Roman Catholic Reform

Thursday, November 9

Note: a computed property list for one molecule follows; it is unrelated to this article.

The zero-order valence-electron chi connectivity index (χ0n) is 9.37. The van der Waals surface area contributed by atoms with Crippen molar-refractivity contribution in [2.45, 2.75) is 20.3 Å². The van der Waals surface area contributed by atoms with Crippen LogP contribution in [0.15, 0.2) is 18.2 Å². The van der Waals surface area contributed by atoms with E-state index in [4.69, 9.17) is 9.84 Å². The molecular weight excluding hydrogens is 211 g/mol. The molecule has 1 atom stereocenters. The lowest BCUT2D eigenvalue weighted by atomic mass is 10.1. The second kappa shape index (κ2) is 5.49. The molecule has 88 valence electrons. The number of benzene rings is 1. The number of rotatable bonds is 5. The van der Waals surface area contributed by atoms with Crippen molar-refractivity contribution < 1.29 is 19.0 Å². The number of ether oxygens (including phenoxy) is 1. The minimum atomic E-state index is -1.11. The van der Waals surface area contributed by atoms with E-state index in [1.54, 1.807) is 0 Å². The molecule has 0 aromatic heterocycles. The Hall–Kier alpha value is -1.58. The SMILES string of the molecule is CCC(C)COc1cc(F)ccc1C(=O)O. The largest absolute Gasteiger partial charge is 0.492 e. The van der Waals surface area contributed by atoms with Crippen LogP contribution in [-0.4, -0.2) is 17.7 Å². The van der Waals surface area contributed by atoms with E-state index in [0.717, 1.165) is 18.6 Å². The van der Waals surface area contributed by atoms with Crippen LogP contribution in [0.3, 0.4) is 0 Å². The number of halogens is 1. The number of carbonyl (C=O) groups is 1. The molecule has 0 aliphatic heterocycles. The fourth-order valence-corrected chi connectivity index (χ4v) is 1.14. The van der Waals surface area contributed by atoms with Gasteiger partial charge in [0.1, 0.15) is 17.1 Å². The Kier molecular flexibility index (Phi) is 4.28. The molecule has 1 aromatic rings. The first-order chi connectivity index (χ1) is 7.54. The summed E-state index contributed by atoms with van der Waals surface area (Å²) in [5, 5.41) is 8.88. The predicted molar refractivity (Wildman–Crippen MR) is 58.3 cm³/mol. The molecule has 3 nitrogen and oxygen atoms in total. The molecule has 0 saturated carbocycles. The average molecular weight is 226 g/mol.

The Roman Church could not stop this movement.  They tried to abolish it by severe persecution, but the reformation movement didn’t just survive, it thrived.  The Catholic Church was a little slow to move away from coercion to compromise, partly because there was no consensus as to what to do.  Calling a plenary council would be in order, but it could pose more problems.  Unity would difficult, and changes would likely diminish papal power, which would be anathema.  Eventually, Pope Paul III called for a council which would meet in Trent, a city just north of Rome.  The stated goal of this Council was reform for reform’s sake, but it was obviously designed to woo Protestants back to the “true Church.”  That would require radical reform, which the hierarchy of the Church would never consider.  Lack of consensus, religious wars, and internal Church problems resulted in two postponements, but eventually it convened three different times over 18 years.  Protestant leaders were invited to attend the third session.  Trent accomplished nothing beyond confirming a few previous changes—just like Pope Innocent III’s Lateran IV Council back in 1213.  So much for Roman Catholic reform!

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